Now I would not say I am an apathetic person - but I would also not call myself the most empathetic of people, either. I am certainly empathetic and care a great deal for social justice as evidenced by my experience serving with AmeriCorps, but I also shy away from thinking too much about certain tough topics. To an extent, I isolate myself from tragedy because, as I mentioned in an earlier blog post, it is very easy for me to become overwhelmed and paralyzed by the grief and suffering of others. Consequently, I frequently find myself waffling between believing in two quotes that have rather different approaches to humanity and empathy.


"No man, proclaimed Donne, is an Island, and he was wrong. If we were not islands, we would be lost, drowned in each other's tragedies."

Neil Gaiman, American Gods


"One of the sayings in our country is Ubuntu - the essence of being human. Ubuntu speaks particularly about the fact that you can't exist as a human being in isolation. It speaks about our interconnectedness.  You can't be human all by yourself ..."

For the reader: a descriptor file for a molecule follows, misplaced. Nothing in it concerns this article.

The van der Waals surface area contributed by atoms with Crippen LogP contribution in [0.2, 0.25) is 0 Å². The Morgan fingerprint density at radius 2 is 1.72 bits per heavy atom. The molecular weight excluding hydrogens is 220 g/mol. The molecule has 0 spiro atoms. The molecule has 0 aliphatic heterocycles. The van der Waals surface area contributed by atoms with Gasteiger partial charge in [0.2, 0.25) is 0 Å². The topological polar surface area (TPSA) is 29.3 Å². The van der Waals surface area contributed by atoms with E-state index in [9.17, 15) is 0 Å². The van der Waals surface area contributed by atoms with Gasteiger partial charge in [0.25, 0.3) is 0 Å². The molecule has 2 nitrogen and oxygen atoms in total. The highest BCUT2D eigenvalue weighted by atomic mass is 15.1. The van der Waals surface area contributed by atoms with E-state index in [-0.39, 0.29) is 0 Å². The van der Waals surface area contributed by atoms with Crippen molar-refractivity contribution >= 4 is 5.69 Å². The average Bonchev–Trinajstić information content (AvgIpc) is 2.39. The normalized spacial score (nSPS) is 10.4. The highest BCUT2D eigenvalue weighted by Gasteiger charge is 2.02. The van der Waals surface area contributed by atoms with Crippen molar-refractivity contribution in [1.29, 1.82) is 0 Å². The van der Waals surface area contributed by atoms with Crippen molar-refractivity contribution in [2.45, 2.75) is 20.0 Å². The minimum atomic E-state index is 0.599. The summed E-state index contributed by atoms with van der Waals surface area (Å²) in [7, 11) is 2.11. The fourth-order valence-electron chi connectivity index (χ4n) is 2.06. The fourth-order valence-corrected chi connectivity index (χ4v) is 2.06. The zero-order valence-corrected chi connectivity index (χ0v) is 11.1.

— Archbishop Desmond Tutu


The dichotomy presented by these two distinct schools of thought - everyone is an island versus everyone is connected - arose to the forefront of my mind as I meandered through "Forced from Home." A common refrain spoken by my tour guide - a friendly, passionate Norwegian man named Kim with years of experience on the ground with MSF - was "We know better." Yes, we know better, but what can we or I do with this knowledge? I've exposed myself to these stories but I can't even pay my school loans or remember to eat breakfast on a daily basis. What could I possibly contribute other than my sympathy and attempts at empathy? What purpose does it serve for me to take in all of these emotions and experiences?